First of all, I love watching TV. (Which reminds me of the famous movie Being There, starring Peter Sellers, in which an extremely challenged TV addict gets elected president. I recommend it strongly but I digress.)
Second, I can’t make my mind up about anything.
I can be walking from one end of my block to the other and when I start, the first neighbour I run into will convince me that our local government’s plan for a guaranteed annual income, no strings attached, is the worst idea since unsliced bread. (Unsliced bread must be bad, right? I don't have numbers--we'll have them later in the week--but I do know an awful lot of people agree the sliced version is the best invention of all time.)
Then, I’ll take, like 40 steps and run into another acquaintance. By the time she’s through with me, I’ll have done a complete 180 and thrown my support behind the annual-income idea.
I change my views more often than some people change their underwear. Maybe it’s because I’m a Libra. I don’t know.
Sometimes, I find myself in a position to engage freelance writers or photographers or home-repair types. Who do I turn to first? My friends. And of course I'd hire my kids. If my brother Ed's not busy, him too.
I'm so vain that last week before a visit to Paula our family's delightful dental hygienist, I clipped my nose hair.
I can do a wicked combover.
Even though I’m a self-employed freelance writer which means I can work any hours I choose, I like to goof off on weekends.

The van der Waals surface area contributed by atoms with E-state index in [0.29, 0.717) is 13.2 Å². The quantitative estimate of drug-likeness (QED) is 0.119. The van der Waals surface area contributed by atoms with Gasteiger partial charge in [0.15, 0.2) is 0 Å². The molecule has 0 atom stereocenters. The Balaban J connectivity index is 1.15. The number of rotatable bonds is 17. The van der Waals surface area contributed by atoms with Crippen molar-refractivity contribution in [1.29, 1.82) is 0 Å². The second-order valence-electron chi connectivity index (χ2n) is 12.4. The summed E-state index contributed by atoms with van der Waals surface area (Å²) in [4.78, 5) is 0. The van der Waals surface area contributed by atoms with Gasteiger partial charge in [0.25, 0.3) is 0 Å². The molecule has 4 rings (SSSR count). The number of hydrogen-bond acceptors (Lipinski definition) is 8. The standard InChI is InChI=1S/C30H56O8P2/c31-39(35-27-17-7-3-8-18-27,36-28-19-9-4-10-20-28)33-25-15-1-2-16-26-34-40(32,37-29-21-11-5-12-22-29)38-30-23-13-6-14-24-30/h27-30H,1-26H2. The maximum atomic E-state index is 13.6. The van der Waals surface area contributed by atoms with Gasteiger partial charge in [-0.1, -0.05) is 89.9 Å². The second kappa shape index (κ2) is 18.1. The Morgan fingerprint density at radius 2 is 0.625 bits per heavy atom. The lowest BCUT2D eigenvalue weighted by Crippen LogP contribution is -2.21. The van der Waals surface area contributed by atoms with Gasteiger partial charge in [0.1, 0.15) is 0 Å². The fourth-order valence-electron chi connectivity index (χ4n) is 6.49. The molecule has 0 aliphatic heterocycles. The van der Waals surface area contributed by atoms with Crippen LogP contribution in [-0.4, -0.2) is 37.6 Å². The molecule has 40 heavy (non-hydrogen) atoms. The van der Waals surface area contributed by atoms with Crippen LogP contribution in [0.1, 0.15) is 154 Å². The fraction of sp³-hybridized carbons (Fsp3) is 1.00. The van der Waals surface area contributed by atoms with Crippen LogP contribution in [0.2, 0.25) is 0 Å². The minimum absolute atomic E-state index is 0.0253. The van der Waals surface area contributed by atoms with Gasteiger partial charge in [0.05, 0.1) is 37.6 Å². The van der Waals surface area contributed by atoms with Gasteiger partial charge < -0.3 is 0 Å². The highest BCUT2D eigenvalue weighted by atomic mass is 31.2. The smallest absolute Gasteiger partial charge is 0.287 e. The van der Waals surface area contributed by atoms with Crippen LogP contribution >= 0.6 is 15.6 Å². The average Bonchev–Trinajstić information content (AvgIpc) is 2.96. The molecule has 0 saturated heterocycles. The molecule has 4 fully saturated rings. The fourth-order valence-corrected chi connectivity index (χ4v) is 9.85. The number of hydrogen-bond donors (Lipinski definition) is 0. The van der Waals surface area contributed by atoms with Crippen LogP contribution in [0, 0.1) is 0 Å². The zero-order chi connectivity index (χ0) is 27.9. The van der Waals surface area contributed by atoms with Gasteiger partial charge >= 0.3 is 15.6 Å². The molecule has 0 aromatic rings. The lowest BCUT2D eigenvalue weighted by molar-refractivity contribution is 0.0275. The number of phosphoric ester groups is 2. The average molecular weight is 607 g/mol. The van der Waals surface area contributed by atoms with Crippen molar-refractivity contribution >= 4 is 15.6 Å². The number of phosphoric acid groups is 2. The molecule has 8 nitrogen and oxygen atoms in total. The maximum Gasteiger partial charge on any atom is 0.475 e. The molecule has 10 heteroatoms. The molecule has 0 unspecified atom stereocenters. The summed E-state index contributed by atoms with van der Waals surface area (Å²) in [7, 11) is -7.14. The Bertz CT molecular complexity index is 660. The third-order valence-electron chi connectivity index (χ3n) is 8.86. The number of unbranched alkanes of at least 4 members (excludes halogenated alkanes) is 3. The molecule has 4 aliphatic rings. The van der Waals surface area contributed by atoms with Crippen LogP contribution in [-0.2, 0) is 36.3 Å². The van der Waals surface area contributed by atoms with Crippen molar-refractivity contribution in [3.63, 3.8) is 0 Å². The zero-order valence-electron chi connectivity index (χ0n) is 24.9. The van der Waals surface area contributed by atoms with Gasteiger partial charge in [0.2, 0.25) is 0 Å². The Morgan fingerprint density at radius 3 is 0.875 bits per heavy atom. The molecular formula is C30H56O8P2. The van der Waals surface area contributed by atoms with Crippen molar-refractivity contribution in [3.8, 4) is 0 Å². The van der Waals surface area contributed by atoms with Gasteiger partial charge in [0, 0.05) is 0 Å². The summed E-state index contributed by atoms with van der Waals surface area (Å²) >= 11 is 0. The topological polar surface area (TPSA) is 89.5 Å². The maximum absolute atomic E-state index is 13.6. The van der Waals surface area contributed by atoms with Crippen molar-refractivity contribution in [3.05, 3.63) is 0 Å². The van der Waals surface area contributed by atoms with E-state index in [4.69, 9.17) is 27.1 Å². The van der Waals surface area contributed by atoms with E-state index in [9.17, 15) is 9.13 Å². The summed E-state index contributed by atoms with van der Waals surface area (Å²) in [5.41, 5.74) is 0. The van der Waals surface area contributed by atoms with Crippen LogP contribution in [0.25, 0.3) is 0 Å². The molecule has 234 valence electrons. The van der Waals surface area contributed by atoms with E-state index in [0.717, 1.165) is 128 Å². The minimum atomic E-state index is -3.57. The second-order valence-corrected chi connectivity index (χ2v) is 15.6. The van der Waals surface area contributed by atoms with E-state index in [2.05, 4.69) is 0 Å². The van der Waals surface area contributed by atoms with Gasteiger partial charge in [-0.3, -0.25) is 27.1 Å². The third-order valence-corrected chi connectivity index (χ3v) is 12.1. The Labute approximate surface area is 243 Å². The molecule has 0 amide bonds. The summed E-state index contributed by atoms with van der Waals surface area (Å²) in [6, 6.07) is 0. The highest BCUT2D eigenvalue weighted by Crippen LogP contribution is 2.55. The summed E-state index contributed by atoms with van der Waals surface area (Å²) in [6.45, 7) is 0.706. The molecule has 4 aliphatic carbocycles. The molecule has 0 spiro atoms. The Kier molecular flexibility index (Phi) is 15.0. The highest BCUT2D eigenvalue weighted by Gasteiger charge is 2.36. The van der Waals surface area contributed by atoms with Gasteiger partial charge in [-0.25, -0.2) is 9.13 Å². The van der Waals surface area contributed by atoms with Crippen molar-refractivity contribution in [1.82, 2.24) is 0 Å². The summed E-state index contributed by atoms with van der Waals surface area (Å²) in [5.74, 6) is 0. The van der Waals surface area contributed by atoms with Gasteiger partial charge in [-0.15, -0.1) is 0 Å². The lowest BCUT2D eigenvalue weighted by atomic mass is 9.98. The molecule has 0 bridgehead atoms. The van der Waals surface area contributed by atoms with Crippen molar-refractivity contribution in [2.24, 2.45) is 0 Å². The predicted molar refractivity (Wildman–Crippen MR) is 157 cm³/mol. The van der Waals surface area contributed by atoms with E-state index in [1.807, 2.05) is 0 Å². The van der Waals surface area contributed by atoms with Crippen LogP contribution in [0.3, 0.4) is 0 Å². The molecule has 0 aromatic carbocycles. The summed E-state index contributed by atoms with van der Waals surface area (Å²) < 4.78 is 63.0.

Plus, as recently as one week ago, under extremely dangerous circumstances—and I’m talking something akin to terrorism here--I used my phone as a flashlight. What happened was, I was on my way home from visiting my nephew Hugh and brother Ed at the Pilot Tavern in downtown Toronto. (The Pilot. I think's foreshadowing.) Part of my journey involved riding on what we in Toronto call streetcars; i.e., electric bus-type things that run on rails.
|SPREADING DIRT: Way lots of people think that's what|
we in the media do best.
While I was waiting at the streetcar station, I saw the operator exit his streetcar, go over to a bin and extract a shovel full of something and with the shovel, re-enter the vehicle. I approached him and asked what he was up to. Turns out—and I’m glad I asked—streetcars carry a load of sand that the drivers can spray out onto the tracks if they need extra traction or improved braking power! Who knew?
The streetcar operator was pretty happy telling me about the sand. Then, because he still had a few minutes before departure time, he escorted me back outside the car and told me to bend down to shine my phone at a certain valve under the chassis while he re-entered the car and pushed the sand button.
So, it’s very possible that on some transit-system security camera that authorities might be examining right this moment, there’s a suspicious image taken at about 10:30 p.m. last Tuesday showing a grown man kneeling down beside a streetcar and, like, fooling with something on the public-transit system. They might have even launched an investigation for all I know. And I don't care if they have.
I also have a very pretty European spouse with strong business-sense.
I really like it when people like me.
Finally, I couldn’t tell you, without Google, where Yemen is.
Just call me Forrest Trump.
Good thing I'm not running nothing, nowhere.
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